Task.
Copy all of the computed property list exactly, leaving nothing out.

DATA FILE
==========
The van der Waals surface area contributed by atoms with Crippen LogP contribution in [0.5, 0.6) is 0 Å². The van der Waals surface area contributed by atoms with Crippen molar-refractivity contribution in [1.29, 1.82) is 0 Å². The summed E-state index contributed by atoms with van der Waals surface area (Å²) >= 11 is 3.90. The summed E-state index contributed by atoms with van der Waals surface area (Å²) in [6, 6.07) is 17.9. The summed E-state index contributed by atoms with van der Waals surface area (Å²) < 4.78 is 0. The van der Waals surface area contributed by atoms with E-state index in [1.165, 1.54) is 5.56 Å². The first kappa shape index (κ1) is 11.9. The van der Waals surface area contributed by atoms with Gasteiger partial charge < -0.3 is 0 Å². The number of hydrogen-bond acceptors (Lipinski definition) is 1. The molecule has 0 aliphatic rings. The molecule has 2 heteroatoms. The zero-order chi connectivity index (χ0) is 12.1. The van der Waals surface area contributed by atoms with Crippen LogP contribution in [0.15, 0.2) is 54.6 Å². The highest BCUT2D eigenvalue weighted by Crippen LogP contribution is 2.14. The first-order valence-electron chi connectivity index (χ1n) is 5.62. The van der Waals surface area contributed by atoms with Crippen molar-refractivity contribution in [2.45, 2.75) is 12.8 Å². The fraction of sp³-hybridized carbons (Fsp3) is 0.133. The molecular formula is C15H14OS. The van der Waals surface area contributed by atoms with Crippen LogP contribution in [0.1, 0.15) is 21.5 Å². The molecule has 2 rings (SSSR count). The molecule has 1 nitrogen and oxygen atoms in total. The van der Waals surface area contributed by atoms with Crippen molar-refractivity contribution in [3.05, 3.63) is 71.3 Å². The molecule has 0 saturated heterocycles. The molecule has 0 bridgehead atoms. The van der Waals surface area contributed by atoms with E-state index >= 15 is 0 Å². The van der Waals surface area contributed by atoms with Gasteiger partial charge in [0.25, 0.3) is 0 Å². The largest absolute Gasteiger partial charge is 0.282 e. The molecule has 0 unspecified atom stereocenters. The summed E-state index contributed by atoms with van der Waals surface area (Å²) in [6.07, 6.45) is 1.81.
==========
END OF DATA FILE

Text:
The van der Waals surface area contributed by atoms with Crippen LogP contribution in [0.5, 0.6) is 0 Å². The van der Waals surface area contributed by atoms with Crippen molar-refractivity contribution in [1.29, 1.82) is 0 Å². The summed E-state index contributed by atoms with van der Waals surface area (Å²) >= 11 is 3.90. The summed E-state index contributed by atoms with van der Waals surface area (Å²) in [6, 6.07) is 17.9. The summed E-state index contributed by atoms with van der Waals surface area (Å²) < 4.78 is 0. The van der Waals surface area contributed by atoms with E-state index in [1.165, 1.54) is 5.56 Å². The first kappa shape index (κ1) is 11.9. The van der Waals surface area contributed by atoms with Gasteiger partial charge < -0.3 is 0 Å². The number of hydrogen-bond acceptors (Lipinski definition) is 1. The molecule has 0 aliphatic rings. The molecule has 2 heteroatoms. The zero-order chi connectivity index (χ0) is 12.1. The van der Waals surface area contributed by atoms with Crippen LogP contribution in [0.15, 0.2) is 54.6 Å². The highest BCUT2D eigenvalue weighted by Crippen LogP contribution is 2.14. The first-order valence-electron chi connectivity index (χ1n) is 5.62. The van der Waals surface area contributed by atoms with Crippen molar-refractivity contribution in [2.45, 2.75) is 12.8 Å². The fraction of sp³-hybridized carbons (Fsp3) is 0.133. The molecular formula is C15H14OS. The van der Waals surface area contributed by atoms with Crippen LogP contribution in [0.1, 0.15) is 21.5 Å². The molecule has 2 rings (SSSR count). The molecule has 1 nitrogen and oxygen atoms in total. The van der Waals surface area contributed by atoms with Crippen molar-refractivity contribution in [3.05, 3.63) is 71.3 Å². The molecule has 0 saturated heterocycles. The molecule has 0 bridgehead atoms. The van der Waals surface area contributed by atoms with E-state index >= 15 is 0 Å². The van der Waals surface area contributed by atoms with Gasteiger partial charge in [0.25, 0.3) is 0 Å². The largest absolute Gasteiger partial charge is 0.282 e. The molecule has 0 unspecified atom stereocenters. The summed E-state index contributed by atoms with van der Waals surface area (Å²) in [6.07, 6.45) is 1.81.